Virtual Labor Organizing


All around us, online technology has disrupted business models and entire industries virtually overnight, dramatically changing the landscape for consumers and workers alike.
With just one click, you can summon a cab through Uber. At two clicks, Venmo allows you to instantly send cash to your kid away at college. At three clinks, Turbo Tax is preparing your returns, and at four clicks, you are on LegalZoom drafting your last will and testament. What if with five clicks, you and your coworkers could petition the National Labor Relations Board (NLRB) to schedule a union election?
Due to a little-known, but far-reaching change made by the NLRB last year, virtual labor organizing by employees is now sanctioned by law in many situations and could possibly be transformative in the workplace.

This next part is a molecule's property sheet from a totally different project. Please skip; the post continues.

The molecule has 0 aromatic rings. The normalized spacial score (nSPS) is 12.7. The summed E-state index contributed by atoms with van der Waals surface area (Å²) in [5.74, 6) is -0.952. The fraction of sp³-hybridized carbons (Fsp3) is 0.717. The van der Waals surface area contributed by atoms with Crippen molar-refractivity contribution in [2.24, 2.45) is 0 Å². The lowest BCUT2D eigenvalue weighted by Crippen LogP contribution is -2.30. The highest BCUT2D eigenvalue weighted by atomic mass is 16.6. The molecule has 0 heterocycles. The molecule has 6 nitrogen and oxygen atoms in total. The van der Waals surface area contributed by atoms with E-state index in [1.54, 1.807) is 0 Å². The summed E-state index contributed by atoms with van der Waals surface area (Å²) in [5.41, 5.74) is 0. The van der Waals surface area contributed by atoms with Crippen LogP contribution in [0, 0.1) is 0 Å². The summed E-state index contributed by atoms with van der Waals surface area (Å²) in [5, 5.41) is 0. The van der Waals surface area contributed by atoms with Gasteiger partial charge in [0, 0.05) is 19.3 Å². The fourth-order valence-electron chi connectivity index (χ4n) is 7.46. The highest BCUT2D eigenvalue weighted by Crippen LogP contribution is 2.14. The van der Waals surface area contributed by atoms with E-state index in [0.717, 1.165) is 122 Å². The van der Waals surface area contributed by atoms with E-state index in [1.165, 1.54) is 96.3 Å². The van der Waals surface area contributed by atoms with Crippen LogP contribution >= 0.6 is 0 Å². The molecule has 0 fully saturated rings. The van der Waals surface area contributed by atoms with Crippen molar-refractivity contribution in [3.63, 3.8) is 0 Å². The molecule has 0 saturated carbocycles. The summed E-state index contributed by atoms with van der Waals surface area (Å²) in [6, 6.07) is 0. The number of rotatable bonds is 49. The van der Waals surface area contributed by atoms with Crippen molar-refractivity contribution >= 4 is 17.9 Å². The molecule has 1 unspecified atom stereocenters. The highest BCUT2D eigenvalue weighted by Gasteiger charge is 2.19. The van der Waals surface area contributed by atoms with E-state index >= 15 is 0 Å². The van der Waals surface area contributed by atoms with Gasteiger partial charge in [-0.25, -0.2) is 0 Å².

Many employees want more clout at work—to leverage better pay and benefits, but also nonmonetary things, such as more predictable work schedules, or a stronger voice in workplace safety or procedures. And it is a good bet that many would join a union, if signing up were easier for workers to do, and harder for employers to stop.
The problem today is that joining a union at work is decidedly last century—clunky, contentious, confusing—and companies such as Walmart and McDonald’s want to keep it that way.
But virtual labor organizing could change that.